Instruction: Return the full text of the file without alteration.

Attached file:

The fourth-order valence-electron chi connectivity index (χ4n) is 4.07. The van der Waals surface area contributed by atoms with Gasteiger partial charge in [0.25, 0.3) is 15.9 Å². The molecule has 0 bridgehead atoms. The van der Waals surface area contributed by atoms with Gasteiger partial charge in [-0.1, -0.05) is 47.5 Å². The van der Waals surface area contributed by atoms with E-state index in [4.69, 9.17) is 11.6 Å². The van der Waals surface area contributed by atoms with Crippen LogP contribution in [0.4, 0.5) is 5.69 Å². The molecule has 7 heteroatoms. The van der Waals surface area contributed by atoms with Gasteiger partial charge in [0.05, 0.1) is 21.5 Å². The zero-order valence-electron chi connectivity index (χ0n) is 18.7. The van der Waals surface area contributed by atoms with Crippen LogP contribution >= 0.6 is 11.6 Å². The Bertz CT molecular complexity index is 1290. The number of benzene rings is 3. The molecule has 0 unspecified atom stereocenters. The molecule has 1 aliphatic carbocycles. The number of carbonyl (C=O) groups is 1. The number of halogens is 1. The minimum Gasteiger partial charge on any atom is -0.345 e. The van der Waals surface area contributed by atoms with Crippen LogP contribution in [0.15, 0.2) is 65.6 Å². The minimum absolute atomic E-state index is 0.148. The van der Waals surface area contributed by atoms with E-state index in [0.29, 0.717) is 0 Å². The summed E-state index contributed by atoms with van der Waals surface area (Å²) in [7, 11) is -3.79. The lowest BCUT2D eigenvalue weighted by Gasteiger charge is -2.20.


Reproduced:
The fourth-order valence-electron chi connectivity index (χ4n) is 4.07. The van der Waals surface area contributed by atoms with Gasteiger partial charge in [0.25, 0.3) is 15.9 Å². The molecule has 0 bridgehead atoms. The van der Waals surface area contributed by atoms with Gasteiger partial charge in [-0.1, -0.05) is 47.5 Å². The van der Waals surface area contributed by atoms with E-state index in [4.69, 9.17) is 11.6 Å². The van der Waals surface area contributed by atoms with Crippen LogP contribution in [0.4, 0.5) is 5.69 Å². The molecule has 7 heteroatoms. The van der Waals surface area contributed by atoms with Gasteiger partial charge in [0.05, 0.1) is 21.5 Å². The zero-order valence-electron chi connectivity index (χ0n) is 18.7. The van der Waals surface area contributed by atoms with Crippen LogP contribution >= 0.6 is 11.6 Å². The Bertz CT molecular complexity index is 1290. The number of benzene rings is 3. The molecule has 0 unspecified atom stereocenters. The molecule has 1 aliphatic carbocycles. The number of carbonyl (C=O) groups is 1. The number of halogens is 1. The minimum Gasteiger partial charge on any atom is -0.345 e. The van der Waals surface area contributed by atoms with Crippen LogP contribution in [0.15, 0.2) is 65.6 Å². The minimum absolute atomic E-state index is 0.148. The van der Waals surface area contributed by atoms with E-state index in [0.29, 0.717) is 0 Å². The summed E-state index contributed by atoms with van der Waals surface area (Å²) in [7, 11) is -3.79. The lowest BCUT2D eigenvalue weighted by Gasteiger charge is -2.20.